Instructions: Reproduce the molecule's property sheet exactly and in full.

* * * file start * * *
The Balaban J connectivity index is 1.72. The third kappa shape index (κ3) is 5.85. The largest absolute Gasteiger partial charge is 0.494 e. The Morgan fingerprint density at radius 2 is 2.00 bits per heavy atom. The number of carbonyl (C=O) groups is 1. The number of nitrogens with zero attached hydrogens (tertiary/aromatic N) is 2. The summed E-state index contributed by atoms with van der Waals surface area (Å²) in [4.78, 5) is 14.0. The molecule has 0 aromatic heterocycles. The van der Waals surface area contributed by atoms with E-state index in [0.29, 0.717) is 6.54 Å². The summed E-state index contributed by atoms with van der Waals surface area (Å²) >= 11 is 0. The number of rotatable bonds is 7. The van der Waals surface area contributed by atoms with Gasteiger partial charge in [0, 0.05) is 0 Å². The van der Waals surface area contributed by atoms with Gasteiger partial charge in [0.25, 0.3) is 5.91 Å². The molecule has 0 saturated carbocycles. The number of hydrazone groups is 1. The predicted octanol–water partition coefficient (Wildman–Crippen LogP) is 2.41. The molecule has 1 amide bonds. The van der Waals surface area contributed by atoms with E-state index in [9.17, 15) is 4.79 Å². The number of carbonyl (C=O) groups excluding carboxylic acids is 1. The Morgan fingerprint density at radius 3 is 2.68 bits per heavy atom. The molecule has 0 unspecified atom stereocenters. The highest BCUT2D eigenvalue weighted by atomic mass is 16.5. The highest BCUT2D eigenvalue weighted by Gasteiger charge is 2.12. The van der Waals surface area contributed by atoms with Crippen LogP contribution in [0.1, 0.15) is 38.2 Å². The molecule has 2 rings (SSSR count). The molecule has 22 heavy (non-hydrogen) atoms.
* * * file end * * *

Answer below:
The Balaban J connectivity index is 1.72. The third kappa shape index (κ3) is 5.85. The largest absolute Gasteiger partial charge is 0.494 e. The Morgan fingerprint density at radius 2 is 2.00 bits per heavy atom. The number of carbonyl (C=O) groups is 1. The number of nitrogens with zero attached hydrogens (tertiary/aromatic N) is 2. The summed E-state index contributed by atoms with van der Waals surface area (Å²) in [4.78, 5) is 14.0. The molecule has 0 aromatic heterocycles. The van der Waals surface area contributed by atoms with E-state index in [0.29, 0.717) is 6.54 Å². The summed E-state index contributed by atoms with van der Waals surface area (Å²) >= 11 is 0. The number of rotatable bonds is 7. The van der Waals surface area contributed by atoms with Gasteiger partial charge in [0, 0.05) is 0 Å². The van der Waals surface area contributed by atoms with Gasteiger partial charge in [0.25, 0.3) is 5.91 Å². The molecule has 0 saturated carbocycles. The number of hydrazone groups is 1. The predicted octanol–water partition coefficient (Wildman–Crippen LogP) is 2.41. The molecule has 1 amide bonds. The van der Waals surface area contributed by atoms with E-state index in [9.17, 15) is 4.79 Å². The number of carbonyl (C=O) groups excluding carboxylic acids is 1. The Morgan fingerprint density at radius 3 is 2.68 bits per heavy atom. The molecule has 0 unspecified atom stereocenters. The highest BCUT2D eigenvalue weighted by atomic mass is 16.5. The highest BCUT2D eigenvalue weighted by Gasteiger charge is 2.12. The van der Waals surface area contributed by atoms with Crippen LogP contribution in [0.1, 0.15) is 38.2 Å². The molecule has 2 rings (SSSR count). The molecule has 22 heavy (non-hydrogen) atoms.